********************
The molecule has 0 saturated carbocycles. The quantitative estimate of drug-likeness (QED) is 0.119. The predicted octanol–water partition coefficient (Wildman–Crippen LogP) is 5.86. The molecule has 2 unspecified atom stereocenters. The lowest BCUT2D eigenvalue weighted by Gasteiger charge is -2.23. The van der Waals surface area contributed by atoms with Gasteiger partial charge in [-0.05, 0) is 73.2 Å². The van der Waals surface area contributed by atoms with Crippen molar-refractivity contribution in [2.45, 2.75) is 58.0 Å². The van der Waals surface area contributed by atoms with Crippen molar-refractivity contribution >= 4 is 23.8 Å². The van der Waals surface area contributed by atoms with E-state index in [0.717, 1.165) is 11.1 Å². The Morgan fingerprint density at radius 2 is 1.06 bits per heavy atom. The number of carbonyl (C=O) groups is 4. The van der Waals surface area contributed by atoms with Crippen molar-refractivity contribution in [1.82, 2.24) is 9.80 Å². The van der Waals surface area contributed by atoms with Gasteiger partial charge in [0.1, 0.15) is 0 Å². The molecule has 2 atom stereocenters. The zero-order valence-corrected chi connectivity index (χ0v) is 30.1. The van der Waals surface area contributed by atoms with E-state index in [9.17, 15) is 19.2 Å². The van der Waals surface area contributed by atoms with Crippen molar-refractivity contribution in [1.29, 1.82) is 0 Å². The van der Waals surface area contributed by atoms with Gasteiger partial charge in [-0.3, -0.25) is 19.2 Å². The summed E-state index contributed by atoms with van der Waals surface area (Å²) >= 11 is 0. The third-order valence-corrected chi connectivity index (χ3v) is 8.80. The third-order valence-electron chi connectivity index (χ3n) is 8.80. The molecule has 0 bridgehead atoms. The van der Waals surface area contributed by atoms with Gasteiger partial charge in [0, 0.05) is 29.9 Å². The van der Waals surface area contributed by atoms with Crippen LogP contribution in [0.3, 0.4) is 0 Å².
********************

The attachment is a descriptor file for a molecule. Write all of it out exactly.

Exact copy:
The molecule has 0 saturated carbocycles. The quantitative estimate of drug-likeness (QED) is 0.119. The predicted octanol–water partition coefficient (Wildman–Crippen LogP) is 5.86. The molecule has 2 unspecified atom stereocenters. The lowest BCUT2D eigenvalue weighted by Gasteiger charge is -2.23. The van der Waals surface area contributed by atoms with Gasteiger partial charge in [-0.05, 0) is 73.2 Å². The van der Waals surface area contributed by atoms with Crippen molar-refractivity contribution in [2.45, 2.75) is 58.0 Å². The van der Waals surface area contributed by atoms with Crippen molar-refractivity contribution >= 4 is 23.8 Å². The van der Waals surface area contributed by atoms with E-state index in [0.717, 1.165) is 11.1 Å². The Morgan fingerprint density at radius 2 is 1.06 bits per heavy atom. The number of carbonyl (C=O) groups is 4. The van der Waals surface area contributed by atoms with Crippen molar-refractivity contribution in [1.82, 2.24) is 9.80 Å². The van der Waals surface area contributed by atoms with Gasteiger partial charge in [0.1, 0.15) is 0 Å². The molecule has 2 atom stereocenters. The zero-order valence-corrected chi connectivity index (χ0v) is 30.1. The van der Waals surface area contributed by atoms with E-state index in [9.17, 15) is 19.2 Å². The van der Waals surface area contributed by atoms with Crippen molar-refractivity contribution in [1.29, 1.82) is 0 Å². The van der Waals surface area contributed by atoms with Gasteiger partial charge in [-0.3, -0.25) is 19.2 Å². The summed E-state index contributed by atoms with van der Waals surface area (Å²) >= 11 is 0. The third-order valence-corrected chi connectivity index (χ3v) is 8.80. The third-order valence-electron chi connectivity index (χ3n) is 8.80. The molecule has 0 bridgehead atoms. The van der Waals surface area contributed by atoms with Gasteiger partial charge in [0, 0.05) is 29.9 Å². The van der Waals surface area contributed by atoms with Crippen LogP contribution in [0.3, 0.4) is 0 Å².